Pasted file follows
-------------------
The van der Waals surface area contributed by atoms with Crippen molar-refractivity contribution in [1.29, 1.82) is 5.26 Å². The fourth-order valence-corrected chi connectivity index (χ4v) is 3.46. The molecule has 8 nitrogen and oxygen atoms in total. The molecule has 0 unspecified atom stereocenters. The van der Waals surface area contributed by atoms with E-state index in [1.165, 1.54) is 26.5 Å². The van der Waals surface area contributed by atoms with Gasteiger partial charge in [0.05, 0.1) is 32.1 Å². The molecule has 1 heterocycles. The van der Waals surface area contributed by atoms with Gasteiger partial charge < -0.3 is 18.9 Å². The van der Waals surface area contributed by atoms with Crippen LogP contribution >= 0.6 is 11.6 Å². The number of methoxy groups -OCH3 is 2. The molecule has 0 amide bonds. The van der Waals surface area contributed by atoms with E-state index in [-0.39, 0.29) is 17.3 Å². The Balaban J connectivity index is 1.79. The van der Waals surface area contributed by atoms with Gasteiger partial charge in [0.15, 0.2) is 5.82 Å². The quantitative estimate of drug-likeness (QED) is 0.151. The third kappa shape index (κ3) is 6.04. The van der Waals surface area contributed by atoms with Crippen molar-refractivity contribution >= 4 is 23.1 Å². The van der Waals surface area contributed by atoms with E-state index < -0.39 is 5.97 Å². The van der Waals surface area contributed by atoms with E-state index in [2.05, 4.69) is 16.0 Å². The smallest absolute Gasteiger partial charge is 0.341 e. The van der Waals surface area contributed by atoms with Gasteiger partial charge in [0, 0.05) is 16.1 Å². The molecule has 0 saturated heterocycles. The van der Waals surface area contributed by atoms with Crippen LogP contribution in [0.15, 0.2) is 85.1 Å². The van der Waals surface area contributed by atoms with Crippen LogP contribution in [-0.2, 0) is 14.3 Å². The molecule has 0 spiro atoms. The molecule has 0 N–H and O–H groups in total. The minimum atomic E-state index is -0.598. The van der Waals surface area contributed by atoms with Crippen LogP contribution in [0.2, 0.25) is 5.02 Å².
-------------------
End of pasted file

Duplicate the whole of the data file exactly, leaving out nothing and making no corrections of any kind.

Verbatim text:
The van der Waals surface area contributed by atoms with Crippen molar-refractivity contribution in [1.29, 1.82) is 5.26 Å². The fourth-order valence-corrected chi connectivity index (χ4v) is 3.46. The molecule has 8 nitrogen and oxygen atoms in total. The molecule has 0 unspecified atom stereocenters. The van der Waals surface area contributed by atoms with E-state index in [1.165, 1.54) is 26.5 Å². The van der Waals surface area contributed by atoms with Gasteiger partial charge in [0.05, 0.1) is 32.1 Å². The molecule has 1 heterocycles. The van der Waals surface area contributed by atoms with Gasteiger partial charge < -0.3 is 18.9 Å². The van der Waals surface area contributed by atoms with Crippen LogP contribution >= 0.6 is 11.6 Å². The number of methoxy groups -OCH3 is 2. The molecule has 0 amide bonds. The van der Waals surface area contributed by atoms with E-state index in [-0.39, 0.29) is 17.3 Å². The Balaban J connectivity index is 1.79. The van der Waals surface area contributed by atoms with Gasteiger partial charge in [0.15, 0.2) is 5.82 Å². The quantitative estimate of drug-likeness (QED) is 0.151. The third kappa shape index (κ3) is 6.04. The van der Waals surface area contributed by atoms with Crippen molar-refractivity contribution >= 4 is 23.1 Å². The van der Waals surface area contributed by atoms with E-state index < -0.39 is 5.97 Å². The van der Waals surface area contributed by atoms with E-state index in [2.05, 4.69) is 16.0 Å². The smallest absolute Gasteiger partial charge is 0.341 e. The van der Waals surface area contributed by atoms with Gasteiger partial charge in [0, 0.05) is 16.1 Å². The molecule has 0 saturated heterocycles. The van der Waals surface area contributed by atoms with Crippen LogP contribution in [0.15, 0.2) is 85.1 Å². The van der Waals surface area contributed by atoms with Crippen LogP contribution in [-0.2, 0) is 14.3 Å². The molecule has 0 spiro atoms. The molecule has 0 N–H and O–H groups in total. The minimum atomic E-state index is -0.598. The van der Waals surface area contributed by atoms with Crippen LogP contribution in [0.2, 0.25) is 5.02 Å².